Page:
- Average Order – This data shows the average amount a guest spends in your restaurant, per visit. By analyzing trends and upticks, you can determine peak hours, shifts and seasons for revenue.
How to track:
To track this data, you’ll need technology that integrates with your point-of-sale system. With traffic coming in from such varied sources, capacity management features, like order throttling, will streamline it all. A Kitchen Display System with these features can interpret the workload in your restaurant to validate your existing bandwidth. When your restaurant is particularly busy, a good KDS will throttle orders and adjust off-premise pick-up times to account for it. Then, when things cool off, these off-premise quotes will adapt. This feature helps off-premise guests receive their food hot, fresh, and without a wait while walk-in traffic continues uninterrupted.
Casual Dining/Table Service
While every restaurant operator should prioritize the guest experience, it’s in this dining sphere where an atmosphere, i.e., the unspoken “vibe” of your restaurant, should shine. Guests come expecting a low-stress meal. Since casual restaurants generally offer table service, your back-of-house processes should be in order along with their guest management outreach. Another challenge is staying conscious of the actual seating real-estate on hand.
The Casual Dining operator should track:
- Wait times: How long will a guest or party wait to order and be seated?
- Turnaround Time: The metaphorical “lifespan” of a guest in your restaurant. Turnaround time tracks how long it takes them to order, be seated, eat and then leave.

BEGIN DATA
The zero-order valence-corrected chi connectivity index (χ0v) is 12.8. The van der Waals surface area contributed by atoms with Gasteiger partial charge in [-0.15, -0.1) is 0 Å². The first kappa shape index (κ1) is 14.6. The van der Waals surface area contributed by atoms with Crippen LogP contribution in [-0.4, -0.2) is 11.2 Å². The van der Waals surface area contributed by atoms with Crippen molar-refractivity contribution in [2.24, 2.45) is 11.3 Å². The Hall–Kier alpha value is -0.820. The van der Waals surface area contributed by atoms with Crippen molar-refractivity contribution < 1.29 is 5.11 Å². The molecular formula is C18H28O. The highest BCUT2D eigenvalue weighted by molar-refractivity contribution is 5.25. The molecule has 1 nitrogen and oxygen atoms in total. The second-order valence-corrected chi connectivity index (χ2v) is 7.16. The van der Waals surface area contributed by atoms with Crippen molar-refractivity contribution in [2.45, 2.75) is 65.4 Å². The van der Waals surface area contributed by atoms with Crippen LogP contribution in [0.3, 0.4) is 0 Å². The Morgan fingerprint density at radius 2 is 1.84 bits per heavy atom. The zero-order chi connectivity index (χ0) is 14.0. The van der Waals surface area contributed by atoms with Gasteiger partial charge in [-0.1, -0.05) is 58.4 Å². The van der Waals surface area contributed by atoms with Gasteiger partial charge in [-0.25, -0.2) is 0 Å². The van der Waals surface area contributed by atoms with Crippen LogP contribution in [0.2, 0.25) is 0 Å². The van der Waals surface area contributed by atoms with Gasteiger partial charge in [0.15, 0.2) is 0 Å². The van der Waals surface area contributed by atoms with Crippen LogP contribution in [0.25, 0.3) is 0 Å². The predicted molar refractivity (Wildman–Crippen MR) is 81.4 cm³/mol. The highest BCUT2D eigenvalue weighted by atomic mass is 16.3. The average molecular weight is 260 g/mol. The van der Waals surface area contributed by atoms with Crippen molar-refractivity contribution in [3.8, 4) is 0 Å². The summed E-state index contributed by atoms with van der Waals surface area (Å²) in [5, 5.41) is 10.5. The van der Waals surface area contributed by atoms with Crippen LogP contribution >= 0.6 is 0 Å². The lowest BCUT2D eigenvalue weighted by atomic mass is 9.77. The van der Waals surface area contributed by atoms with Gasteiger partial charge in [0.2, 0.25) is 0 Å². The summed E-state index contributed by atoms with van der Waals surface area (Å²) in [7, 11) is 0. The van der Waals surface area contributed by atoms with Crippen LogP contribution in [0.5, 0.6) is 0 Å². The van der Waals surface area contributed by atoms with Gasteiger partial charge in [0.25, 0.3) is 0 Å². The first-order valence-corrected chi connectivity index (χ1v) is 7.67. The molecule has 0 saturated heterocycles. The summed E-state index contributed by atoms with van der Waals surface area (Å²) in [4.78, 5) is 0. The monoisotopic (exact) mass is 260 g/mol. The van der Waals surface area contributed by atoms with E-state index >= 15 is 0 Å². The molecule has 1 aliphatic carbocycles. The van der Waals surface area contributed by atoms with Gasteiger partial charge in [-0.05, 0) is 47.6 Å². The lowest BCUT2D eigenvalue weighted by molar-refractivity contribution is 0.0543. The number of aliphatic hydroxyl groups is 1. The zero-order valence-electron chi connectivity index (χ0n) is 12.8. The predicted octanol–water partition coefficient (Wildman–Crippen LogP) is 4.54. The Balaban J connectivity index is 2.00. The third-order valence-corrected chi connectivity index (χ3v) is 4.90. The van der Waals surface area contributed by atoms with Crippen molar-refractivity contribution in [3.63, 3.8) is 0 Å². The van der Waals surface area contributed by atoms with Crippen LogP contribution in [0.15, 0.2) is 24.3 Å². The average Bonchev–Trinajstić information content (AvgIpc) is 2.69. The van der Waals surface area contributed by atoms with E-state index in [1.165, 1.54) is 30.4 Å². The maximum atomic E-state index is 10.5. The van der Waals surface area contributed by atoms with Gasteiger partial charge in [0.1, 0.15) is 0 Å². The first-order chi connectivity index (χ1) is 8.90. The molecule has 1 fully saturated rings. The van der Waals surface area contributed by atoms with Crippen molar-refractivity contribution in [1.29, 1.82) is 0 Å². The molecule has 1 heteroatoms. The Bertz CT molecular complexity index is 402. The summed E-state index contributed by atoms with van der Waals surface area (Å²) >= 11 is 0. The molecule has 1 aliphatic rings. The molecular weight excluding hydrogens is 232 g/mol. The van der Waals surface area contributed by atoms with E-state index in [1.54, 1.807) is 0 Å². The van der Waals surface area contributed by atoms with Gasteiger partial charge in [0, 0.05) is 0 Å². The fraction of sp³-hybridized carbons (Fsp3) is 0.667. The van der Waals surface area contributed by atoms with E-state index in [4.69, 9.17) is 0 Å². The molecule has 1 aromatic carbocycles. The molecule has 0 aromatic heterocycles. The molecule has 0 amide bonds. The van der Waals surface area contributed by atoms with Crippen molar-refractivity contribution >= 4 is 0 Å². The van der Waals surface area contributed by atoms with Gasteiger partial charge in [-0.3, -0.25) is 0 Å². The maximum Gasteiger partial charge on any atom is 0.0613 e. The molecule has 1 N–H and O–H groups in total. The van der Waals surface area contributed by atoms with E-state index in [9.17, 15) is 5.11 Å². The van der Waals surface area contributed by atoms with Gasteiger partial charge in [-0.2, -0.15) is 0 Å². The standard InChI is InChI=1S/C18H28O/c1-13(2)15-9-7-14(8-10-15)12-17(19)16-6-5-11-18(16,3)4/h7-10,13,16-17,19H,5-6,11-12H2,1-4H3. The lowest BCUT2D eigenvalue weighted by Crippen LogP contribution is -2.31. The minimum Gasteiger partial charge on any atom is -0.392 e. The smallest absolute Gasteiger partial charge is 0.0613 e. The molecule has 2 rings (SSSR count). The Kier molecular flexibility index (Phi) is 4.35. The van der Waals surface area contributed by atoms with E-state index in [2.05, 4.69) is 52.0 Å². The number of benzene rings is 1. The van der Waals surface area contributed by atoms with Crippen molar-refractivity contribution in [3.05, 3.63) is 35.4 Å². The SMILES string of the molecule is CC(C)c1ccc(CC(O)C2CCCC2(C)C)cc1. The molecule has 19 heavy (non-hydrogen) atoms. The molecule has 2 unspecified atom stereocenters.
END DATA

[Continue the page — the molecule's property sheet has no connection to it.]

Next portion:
- Seating Efficiency: A metric which lets you know how well you’re using your available seating, in relation to the number of guests in your store. The ultimate efficiency benchmark is 100% here, though it’s not always feasible.
How to track:
There’s no way around it; you’ll need a guest management solution to track this data in real-time. Besides the advantages of reservation and waitlist features, the benefit of an automated solution is that you can obtain this data, as well as historical averages, to identify times, places and circumstances in your restaurant where these metrics inflate. For example: if you notice your turnaround times routinely swell on Thursdays, you can make a staffing or kitchen decision to account for the uptick.
The fine-dining restaurant utilizes all the stations and processes in this list and then some! These restaurants promise a top-tier dining experience, exceptional food and an atmosphere of prompt service and class. Guests typically pay a premium for an evening in your establishment, will reserve their seats in advance and dress up formally.
The Fine Dining operator should track:
- Wait times, turnaround and seating efficiency: We can collectively call this data “table service data.” As in the casual dining example, any restaurant that seats guests should keep a close eye on their performance, and where they can improve.
How to track:
With such emphasis placed on guest experience, you want a robust waitlist device that integrates with your back-of-house technology. With these integrations and features like real-time order status and capacity management, you’ll keep your orders perfectly coursed, hot and fresh. Furthermore, connected technology, which considers your entire restaurant from the kitchen to the floor, will prevent you from overbooking.
This list is meant to be a focused starting point. Restaurants should really track all the data presented in this list, not just those restricted to a particular section. With that, here are some pertinent data for operators in every segment:
- Inventory Management – This data denotes the physical resources you have on hand. Technology can help you manage your stock and strategize around future purchases.